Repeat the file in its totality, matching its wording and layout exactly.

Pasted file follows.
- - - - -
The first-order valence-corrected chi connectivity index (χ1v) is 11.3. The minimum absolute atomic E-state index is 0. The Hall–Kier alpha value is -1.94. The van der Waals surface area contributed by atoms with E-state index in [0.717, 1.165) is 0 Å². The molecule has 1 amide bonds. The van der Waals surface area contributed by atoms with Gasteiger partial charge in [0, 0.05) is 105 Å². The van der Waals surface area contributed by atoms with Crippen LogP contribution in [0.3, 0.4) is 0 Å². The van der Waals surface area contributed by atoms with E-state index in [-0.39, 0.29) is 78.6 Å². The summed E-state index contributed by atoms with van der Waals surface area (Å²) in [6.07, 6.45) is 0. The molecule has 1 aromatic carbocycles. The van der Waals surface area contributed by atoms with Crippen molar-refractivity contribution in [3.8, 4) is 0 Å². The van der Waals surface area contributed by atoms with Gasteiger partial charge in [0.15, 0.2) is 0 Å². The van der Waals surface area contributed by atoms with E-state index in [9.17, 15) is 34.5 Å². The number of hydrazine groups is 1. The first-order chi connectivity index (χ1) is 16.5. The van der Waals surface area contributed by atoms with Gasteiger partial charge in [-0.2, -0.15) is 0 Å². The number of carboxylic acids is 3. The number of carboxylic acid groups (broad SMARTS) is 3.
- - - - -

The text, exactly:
The first-order valence-corrected chi connectivity index (χ1v) is 11.3. The minimum absolute atomic E-state index is 0. The Hall–Kier alpha value is -1.94. The van der Waals surface area contributed by atoms with E-state index in [0.717, 1.165) is 0 Å². The molecule has 1 amide bonds. The van der Waals surface area contributed by atoms with Gasteiger partial charge in [0, 0.05) is 105 Å². The van der Waals surface area contributed by atoms with Crippen LogP contribution in [0.3, 0.4) is 0 Å². The van der Waals surface area contributed by atoms with E-state index in [-0.39, 0.29) is 78.6 Å². The summed E-state index contributed by atoms with van der Waals surface area (Å²) in [6.07, 6.45) is 0. The molecule has 1 aromatic carbocycles. The van der Waals surface area contributed by atoms with Crippen molar-refractivity contribution in [3.8, 4) is 0 Å². The van der Waals surface area contributed by atoms with Gasteiger partial charge in [0.15, 0.2) is 0 Å². The van der Waals surface area contributed by atoms with E-state index in [9.17, 15) is 34.5 Å². The number of hydrazine groups is 1. The first-order chi connectivity index (χ1) is 16.5. The van der Waals surface area contributed by atoms with Gasteiger partial charge in [-0.2, -0.15) is 0 Å². The number of carboxylic acids is 3. The number of carboxylic acid groups (broad SMARTS) is 3.